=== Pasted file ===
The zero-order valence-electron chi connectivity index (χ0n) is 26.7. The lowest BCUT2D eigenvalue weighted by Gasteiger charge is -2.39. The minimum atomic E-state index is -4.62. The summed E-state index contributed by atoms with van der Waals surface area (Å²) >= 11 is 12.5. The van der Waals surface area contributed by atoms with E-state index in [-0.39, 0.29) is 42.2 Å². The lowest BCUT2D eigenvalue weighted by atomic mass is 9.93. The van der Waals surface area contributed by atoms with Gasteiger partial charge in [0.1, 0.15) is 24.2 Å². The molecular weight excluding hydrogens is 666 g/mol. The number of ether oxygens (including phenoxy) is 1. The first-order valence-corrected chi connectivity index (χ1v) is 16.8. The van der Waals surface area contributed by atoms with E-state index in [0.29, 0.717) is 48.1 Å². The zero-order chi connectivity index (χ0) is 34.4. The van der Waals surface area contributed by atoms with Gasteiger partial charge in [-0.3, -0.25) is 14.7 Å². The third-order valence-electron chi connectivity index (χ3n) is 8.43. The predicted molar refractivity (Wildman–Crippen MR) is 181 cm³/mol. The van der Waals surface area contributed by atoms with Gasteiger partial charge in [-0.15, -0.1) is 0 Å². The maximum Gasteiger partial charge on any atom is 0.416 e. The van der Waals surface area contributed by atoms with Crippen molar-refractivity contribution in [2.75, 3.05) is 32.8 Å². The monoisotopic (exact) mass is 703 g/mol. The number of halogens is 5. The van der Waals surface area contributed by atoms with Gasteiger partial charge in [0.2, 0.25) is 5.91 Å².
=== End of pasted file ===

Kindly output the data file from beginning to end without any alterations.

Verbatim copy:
The zero-order valence-electron chi connectivity index (χ0n) is 26.7. The lowest BCUT2D eigenvalue weighted by Gasteiger charge is -2.39. The minimum atomic E-state index is -4.62. The summed E-state index contributed by atoms with van der Waals surface area (Å²) >= 11 is 12.5. The van der Waals surface area contributed by atoms with E-state index in [-0.39, 0.29) is 42.2 Å². The lowest BCUT2D eigenvalue weighted by atomic mass is 9.93. The van der Waals surface area contributed by atoms with Gasteiger partial charge in [0.1, 0.15) is 24.2 Å². The molecular weight excluding hydrogens is 666 g/mol. The number of ether oxygens (including phenoxy) is 1. The first-order valence-corrected chi connectivity index (χ1v) is 16.8. The van der Waals surface area contributed by atoms with E-state index in [0.29, 0.717) is 48.1 Å². The zero-order chi connectivity index (χ0) is 34.4. The van der Waals surface area contributed by atoms with Gasteiger partial charge in [-0.3, -0.25) is 14.7 Å². The third-order valence-electron chi connectivity index (χ3n) is 8.43. The predicted molar refractivity (Wildman–Crippen MR) is 181 cm³/mol. The van der Waals surface area contributed by atoms with Gasteiger partial charge in [-0.15, -0.1) is 0 Å². The maximum Gasteiger partial charge on any atom is 0.416 e. The van der Waals surface area contributed by atoms with Crippen molar-refractivity contribution in [2.75, 3.05) is 32.8 Å². The monoisotopic (exact) mass is 703 g/mol. The number of halogens is 5. The van der Waals surface area contributed by atoms with Gasteiger partial charge in [0.2, 0.25) is 5.91 Å².